Winner of the Pulitzer Prize

This refugee’s stories relatable to all Americans

Rege Behe, ahead of Viet Thanh Nguyen’s appearance at Carnegie Music Hall on April 9, discusses the author’s experiences as a refugee for The Tribune-Review.

Viet Thanh Nguyen earned a Pulitzer Prize for “The Sympathizers,” his debut novel. His second book “The Refugees,” a collection of short stories, also was critically acclaimed.

These books not only reflect his experiences as a refugee from Vietnam — he came to the U.S. in 1975 when he was 4 — but are also works of the imagination. As editor of “The Displaced: Refugee Writers on Refugee Lives” Nguyen wrote in the introduction, “I do not remember many things, and for those things I do not remember I am grateful, because the things I do remember hurt me enough.”

“There’s no doubt that part of what I had to do as a writer was not just imaging events, but remembering things in my own life that I would much rather forget, or had forgotten, in order to evoke feelings in myself that I could use in my work,” says Nguyen, who appears April 9 at Carnegie Music Hall in Oakland as a guest of Pittsburgh Arts & Lecture Ten Evenings series.

When Nguyen arrived in the U.S., his family was sent to a camp at Fort Indiantown Gap in Central Pennsylvania before moving to Harrisburg. He lived there until 1978, when his parents moved to San Jose, Calif., long before it became one of the centers of Silicon Valley.

The short stories in “The Refugees,” are set across that time and space. While being a refugee is a unique experience, Nguyen believes the stories are not inaccessible.

“I have to believe that the people who are not refugees can read the experiences of refugees,” he says, “and find it within themselves to imagine how they would feel if they were to lose their homes and were forced to flee, or be separated from their loved ones. Those human emotions, I think, are definitely universal no matter what circumstances have happened to you.”

Most of Nguyen’s stories are culled from his imagination or observations. But “War Years,” a story about a young boy whose parents (grocery store owners) are asked to make donations to men fighting the Communists in Vietnam, is autobiographical.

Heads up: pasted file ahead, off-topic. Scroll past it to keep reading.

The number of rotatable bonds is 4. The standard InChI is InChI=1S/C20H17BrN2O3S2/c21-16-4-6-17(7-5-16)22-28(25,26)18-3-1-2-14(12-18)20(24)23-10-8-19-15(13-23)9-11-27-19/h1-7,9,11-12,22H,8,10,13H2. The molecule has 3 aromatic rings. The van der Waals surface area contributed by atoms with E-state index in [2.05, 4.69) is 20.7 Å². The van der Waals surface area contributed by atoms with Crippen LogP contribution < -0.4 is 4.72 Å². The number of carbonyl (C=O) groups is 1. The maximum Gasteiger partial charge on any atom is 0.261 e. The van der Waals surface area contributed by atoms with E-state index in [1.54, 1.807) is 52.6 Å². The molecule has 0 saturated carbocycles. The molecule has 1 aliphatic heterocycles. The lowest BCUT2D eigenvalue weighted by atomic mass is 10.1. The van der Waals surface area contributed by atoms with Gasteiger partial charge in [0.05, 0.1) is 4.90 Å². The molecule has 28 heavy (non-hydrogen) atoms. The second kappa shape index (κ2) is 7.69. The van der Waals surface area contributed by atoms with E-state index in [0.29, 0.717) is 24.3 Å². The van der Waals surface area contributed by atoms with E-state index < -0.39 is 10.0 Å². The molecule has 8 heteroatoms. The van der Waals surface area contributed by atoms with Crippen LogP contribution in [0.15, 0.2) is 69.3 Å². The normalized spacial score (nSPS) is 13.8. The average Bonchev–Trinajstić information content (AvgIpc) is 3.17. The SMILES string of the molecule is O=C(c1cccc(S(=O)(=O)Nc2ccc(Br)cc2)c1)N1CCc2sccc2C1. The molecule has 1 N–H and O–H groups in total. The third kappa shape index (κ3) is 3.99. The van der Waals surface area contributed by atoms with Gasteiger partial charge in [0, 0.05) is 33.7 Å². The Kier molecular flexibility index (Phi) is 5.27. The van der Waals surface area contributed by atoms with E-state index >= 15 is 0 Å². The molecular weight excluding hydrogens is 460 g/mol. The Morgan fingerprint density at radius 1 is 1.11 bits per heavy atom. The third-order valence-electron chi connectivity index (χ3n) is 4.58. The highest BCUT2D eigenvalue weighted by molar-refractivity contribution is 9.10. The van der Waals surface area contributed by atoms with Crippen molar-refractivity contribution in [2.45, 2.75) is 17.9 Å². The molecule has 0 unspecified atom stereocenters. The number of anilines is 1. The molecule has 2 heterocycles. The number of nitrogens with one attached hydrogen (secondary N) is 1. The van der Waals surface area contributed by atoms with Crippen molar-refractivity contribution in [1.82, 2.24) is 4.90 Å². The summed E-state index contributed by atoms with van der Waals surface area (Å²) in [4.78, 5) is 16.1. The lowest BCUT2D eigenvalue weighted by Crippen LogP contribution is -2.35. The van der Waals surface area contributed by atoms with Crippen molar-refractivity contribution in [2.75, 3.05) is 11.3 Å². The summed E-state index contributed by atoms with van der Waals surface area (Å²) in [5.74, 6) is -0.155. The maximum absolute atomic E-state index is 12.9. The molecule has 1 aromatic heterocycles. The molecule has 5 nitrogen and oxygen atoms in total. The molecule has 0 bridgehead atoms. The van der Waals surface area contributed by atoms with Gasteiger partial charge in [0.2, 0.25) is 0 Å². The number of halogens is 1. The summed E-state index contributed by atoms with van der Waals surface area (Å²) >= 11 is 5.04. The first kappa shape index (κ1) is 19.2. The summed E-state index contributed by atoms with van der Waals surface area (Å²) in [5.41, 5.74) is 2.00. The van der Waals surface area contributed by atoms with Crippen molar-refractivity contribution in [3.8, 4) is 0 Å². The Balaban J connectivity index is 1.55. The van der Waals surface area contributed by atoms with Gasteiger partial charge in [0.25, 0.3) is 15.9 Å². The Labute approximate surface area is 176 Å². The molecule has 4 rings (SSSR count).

“It was a very difficult experience to write,” Nguyen says, “because while it was mostly about my own family and me, I didn’t want to write about me. … There were two things: Having to go into a period of my life that was quite painful, and the other was acknowledging that what had happened to my family, which seemed very pedestrian, could actually be significant. That is the challenge, I think, that most writers face – not simply to elicit great drama from events that are obviously historically significant, but to evoke great drama from events that don’t seem to be historically events.”

“The Refugees” is particularly timely in that its stories reflect current ongoing struggles in refugee and immigrant communities. Nguyen is cognizant that some of the same prejudices and biases his family experienced 40 years ago are now being felt by other groups.

But Nguyen points out this isn’t unique to America.

“You see these tensions being played out in many other countries,” he says, noting that there’s a paradox between cultural affinities for hospitality and xenophobia. “We’re living in a time when the United States is undergoing a lot of disruption and inequality and poverty and suffering due to various complicated factors. It’s easier to say it’s all because of this particular group of people, refugees or immigrants or foreigners. It easier to blame them because they’re outsiders,

“We have to find hope in the tradition of hospitality and love, which again is not only American. It’s found everywhere and we have to cultivate that, fight for that, defend that.”

Nguyen will speak at 7:30 p.m., April 9, at Carnegie Music Hall in Oakland. Sold out. Details: 412-622-8866,


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